Ask an environmental expert. What is the internet’s carbon footprint?
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V:then it comes our growing carbon footprint, it’s easy to blame cars, agriculture or factories. But what about the internet? Since the onset of COVID-19, by some estimates, screen time has increased by 60 to 80 percent for most adults.1: and it turns out that there’s a lesser-known effect of all those extra hours spent watching Netflix. To find out how our digital habits affect the environment, we turned to Professor Laura Marks of Simon Fraser University, who studies the environmental impact of streaming.
What happens behind the scenes when we stream audio or video?
There is a material side to streaming that we don’t see. We have our devices in front of us, but there are data centers and servers that store the files we watch or listen to.2: as well as the underground and satellite networks that transmit them, all of which are out of sight but require large amounts of electricity to operate. That’s bad for the environment, because about 80 percent of our world’s energy currently comes from fossil fuels. Although Canada uses many renewable energy sources, many of the servers and networks we access are located in countries that do not.
How does the internet’s carbon footprint compare to notorious polluters like airlines?
One estimate found that greenhouse gas emissions created by data centers, networks and our devices, including phones and computers, account for 3.8 percent of the global total and are expected to grow. The airline industry, by comparison, is responsible for about 2.1 percent.
When live meetings or events are replaced by video conferencing, is energy saved?
Many studies have been done on how online activity can affect energy use instead of traveling. At first there is a downward trend, but as new habits emerge, we begin to grow. For example, people who attend an online conference instead of flying there are more likely to choose vacation destinations that require a plane to get to. Likewise, people who don’t commute are more likely to use their cars for other things. People tend to change their habits, so there’s no guarantee that more streaming services will lead to less energy use.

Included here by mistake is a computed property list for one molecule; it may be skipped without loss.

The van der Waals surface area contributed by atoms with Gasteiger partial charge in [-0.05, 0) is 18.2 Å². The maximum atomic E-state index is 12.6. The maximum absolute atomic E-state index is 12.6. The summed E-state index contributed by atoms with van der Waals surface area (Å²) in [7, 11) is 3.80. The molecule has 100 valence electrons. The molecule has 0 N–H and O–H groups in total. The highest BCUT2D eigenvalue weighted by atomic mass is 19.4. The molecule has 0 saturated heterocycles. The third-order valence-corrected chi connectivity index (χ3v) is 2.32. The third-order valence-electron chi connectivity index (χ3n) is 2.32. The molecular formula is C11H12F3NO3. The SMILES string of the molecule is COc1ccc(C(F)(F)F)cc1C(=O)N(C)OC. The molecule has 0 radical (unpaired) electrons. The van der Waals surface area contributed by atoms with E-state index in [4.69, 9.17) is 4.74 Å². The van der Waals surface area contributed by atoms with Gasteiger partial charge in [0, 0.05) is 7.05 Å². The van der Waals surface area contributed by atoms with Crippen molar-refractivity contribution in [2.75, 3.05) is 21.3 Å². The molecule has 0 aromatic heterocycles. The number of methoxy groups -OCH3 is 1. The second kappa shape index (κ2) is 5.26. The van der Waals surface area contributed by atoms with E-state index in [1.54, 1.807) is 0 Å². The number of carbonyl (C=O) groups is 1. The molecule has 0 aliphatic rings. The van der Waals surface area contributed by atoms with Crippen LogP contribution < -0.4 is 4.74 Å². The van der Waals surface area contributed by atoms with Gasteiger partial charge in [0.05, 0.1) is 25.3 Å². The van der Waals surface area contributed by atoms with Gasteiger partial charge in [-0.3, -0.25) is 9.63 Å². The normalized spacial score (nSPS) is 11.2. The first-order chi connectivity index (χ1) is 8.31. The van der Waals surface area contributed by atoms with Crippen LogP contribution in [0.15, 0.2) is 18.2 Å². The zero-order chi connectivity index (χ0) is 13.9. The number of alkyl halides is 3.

There has been talk of achieving net neutrality or an equal internet for all. Is this a sustainable idea?
Net neutrality is problematic because one of its goals is to ensure that every household can stream in high definition.3: The higher the resolution, the larger the storage and the more network capacity needed. That’s what will send energy consumption through the roof, especially as global consumption expands. It is already estimated that by 2030 all types of internet use could account for 8 percent of global carbon emissions.4:
What would have to happen to change that trajectory?
A shift to non-fossil fuel energy sources, but I don’t think it will happen fast enough. Instead, we need to change our habits. One of the easiest things people can do to combat Internet overload is to use a lower resolution, which can be perfectly practical for YouTube for music or streaming TV shows for kids.
For music and movies that you will listen to and watch repeatedly, it is a good practice to purchase the file as a single download or purchase a physical copy. There’s been a renewed interest in vinyl and CDs among young people who didn’t have them the first time around, so I’m really hoping the cool factor of physical media kicks in.
1. A Sandvine report found that global Internet traffic increased by almost 40 percent in the first few months of the pandemic.
2. As of last year, Netflix had 17,000 servers spread across 158 countries.
3. According to Comparitech, 91.9 percent of Canadian Internet users stream TV shows and movies.
4. By 2040, it is expected to reach 14 percent.
As Alec Tesari said: This interview has been edited for length and clarity.